December 27, 2008

First words on their last day and other links

the cakeI pulled out the laptop today, cleaning up my list of "must read" sites. At the end of the day, I see that changes in journalism still attract me. You?

Perhaps, I always will. You can catch up on Jim Smith's ideas of who will announce by the Dec. 29 deadline in Flint on Free From Editors. He expects half of the newsroom to go.

The cake is from the first big buyout bash - one of the folks going in the second big buyout posted a bunch of photos today on Facebook. Still waiting to hear when the bash is, but at least I found some "helpful phrases" to use.

What are Twitter friends for?

Jim MacMillan: Blogging, News, Information and Opinion from Philadelphia, like many of us knows of folks who are leaving the news business. He remembered his last day - you want to be remembered, but it's not really a day to celebrate.

Another round of layoffs and buyouts were coming up and he didn't know what to say. So he used Twitter to solicit advice on what do you say to journalists on their last day ... or the day that they find out that they are done.

Suggestions included send a message to them reminding them about some good work; buy a beer; take them out for fun; make sure they are on Linkedin and recommend them .... and more

Quest for Expertise « Disparate

Tracking down the "rule of thumb" that it takes 10 years to be an expert; blogger includes primary sources, more links to follow

Top 10 tips for journalists who blog « Save the Media

Gina Chen's new blog is Save the media. The post with 10 tips could be squished into fewer. Her 10: Start with intro; be accurate, use attribution; know audience, get a personality; talk, write, give something new, give an opinion; interact. My take: Be a journalist to look up to by writing accurately for a group of folks who care about something, but more importantly be an opinionated human being who follows the golden rules of giving credit where due, gives more then takes, and doesn't bore people to death. You know, someone you wouldn't mind sitting next to at another chicken-dinner fundraiser.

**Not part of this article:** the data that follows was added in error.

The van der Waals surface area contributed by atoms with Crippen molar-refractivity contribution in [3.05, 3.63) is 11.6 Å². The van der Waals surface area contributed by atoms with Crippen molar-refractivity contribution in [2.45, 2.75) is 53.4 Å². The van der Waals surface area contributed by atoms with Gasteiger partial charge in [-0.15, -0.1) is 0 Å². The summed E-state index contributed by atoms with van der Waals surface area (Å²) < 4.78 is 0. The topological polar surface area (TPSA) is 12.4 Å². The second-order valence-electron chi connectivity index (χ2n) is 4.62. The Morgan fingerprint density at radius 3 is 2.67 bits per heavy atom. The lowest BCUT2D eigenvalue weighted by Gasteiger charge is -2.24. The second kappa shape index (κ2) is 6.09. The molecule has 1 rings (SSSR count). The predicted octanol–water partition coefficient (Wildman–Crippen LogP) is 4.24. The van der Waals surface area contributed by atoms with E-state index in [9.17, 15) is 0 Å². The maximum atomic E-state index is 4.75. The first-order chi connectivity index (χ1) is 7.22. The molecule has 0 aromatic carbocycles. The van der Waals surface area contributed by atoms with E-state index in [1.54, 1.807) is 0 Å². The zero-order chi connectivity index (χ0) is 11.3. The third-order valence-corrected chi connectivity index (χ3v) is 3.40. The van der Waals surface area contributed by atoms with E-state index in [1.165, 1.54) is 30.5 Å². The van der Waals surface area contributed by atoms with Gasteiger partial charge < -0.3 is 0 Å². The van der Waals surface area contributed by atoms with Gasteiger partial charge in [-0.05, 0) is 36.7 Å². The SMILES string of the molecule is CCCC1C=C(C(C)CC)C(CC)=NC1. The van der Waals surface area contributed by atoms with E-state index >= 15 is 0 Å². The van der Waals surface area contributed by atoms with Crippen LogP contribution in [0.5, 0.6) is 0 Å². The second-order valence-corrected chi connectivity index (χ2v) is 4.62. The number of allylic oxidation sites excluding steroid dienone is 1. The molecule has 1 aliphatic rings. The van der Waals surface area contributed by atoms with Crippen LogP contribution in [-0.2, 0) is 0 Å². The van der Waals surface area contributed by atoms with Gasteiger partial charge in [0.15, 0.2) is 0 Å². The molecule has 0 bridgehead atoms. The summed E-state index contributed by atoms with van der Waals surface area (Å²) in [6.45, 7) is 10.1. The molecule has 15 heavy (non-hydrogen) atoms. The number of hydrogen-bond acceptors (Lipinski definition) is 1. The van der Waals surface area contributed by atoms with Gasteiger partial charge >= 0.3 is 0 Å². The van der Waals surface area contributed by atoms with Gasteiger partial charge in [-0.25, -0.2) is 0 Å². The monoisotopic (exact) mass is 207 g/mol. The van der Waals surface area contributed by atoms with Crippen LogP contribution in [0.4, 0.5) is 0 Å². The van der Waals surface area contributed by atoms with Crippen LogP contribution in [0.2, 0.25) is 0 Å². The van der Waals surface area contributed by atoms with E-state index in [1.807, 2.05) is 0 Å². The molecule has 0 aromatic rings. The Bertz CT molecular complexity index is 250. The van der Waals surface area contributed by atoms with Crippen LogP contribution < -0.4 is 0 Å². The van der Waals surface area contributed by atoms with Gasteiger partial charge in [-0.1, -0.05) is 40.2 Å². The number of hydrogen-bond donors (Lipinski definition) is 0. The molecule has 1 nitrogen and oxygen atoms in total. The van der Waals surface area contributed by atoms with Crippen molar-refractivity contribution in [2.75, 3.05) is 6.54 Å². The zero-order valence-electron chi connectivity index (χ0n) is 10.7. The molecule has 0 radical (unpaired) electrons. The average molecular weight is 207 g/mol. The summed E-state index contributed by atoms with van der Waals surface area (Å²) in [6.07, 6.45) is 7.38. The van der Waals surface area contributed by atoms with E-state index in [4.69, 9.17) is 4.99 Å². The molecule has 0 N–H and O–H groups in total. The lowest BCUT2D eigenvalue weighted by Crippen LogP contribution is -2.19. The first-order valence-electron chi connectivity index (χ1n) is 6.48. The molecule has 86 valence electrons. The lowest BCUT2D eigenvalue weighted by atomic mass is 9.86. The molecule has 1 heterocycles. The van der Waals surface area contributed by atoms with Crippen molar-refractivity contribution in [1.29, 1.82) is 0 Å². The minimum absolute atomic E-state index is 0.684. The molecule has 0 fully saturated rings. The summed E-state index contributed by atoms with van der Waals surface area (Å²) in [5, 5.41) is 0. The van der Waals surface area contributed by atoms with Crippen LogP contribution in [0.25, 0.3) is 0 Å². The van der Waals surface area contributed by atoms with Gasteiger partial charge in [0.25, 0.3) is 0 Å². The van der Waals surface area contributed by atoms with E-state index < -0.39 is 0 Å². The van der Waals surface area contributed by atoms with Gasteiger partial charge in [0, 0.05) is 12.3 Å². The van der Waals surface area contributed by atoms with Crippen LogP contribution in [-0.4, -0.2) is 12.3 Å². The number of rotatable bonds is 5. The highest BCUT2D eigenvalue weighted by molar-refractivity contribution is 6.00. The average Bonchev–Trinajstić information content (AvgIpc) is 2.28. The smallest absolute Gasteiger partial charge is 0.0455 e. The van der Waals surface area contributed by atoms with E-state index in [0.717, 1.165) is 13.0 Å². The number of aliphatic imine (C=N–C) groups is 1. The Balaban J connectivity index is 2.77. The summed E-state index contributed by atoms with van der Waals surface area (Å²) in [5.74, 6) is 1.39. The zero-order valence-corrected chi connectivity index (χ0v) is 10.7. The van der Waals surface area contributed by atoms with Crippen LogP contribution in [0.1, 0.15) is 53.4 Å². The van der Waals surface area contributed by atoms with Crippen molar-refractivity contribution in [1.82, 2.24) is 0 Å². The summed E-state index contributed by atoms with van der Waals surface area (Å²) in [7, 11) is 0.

What the Ann Arbor News should do
A former employee gave up waiting for the newspaper to explain what's going on with the buyouts and changes coming to this Booth newspaper so she explains what she knows and what she thinks should be done

Exploitation of the Voiceless
More proof that you don't have to buy expensive equipment - more on the Flip.

An editor looks at what was

newspaper boxA weekly newspaper gives a former editor, Tom Honig, a place to write about what changed at the Santa Cruz Sentinel. It's about one newspaper, but could be about many.

First, Tom tells us how depressing it can be to pick up a skinny newspaper, especially when it once was larger.

He talks about credibility. Plus, he shares the story of a newspaper going from a family-owned newspaper to one owned by a chain and then another chain.

Take a gander: News & Culture in Santa Cruz, CA | 12.03.08

A bonus is the printing of a Phil Meyer piece on "the elite newspaper of the future." Yes, it's a repeat, but it is important advice for all who are deciding how to ensure the success of newspapers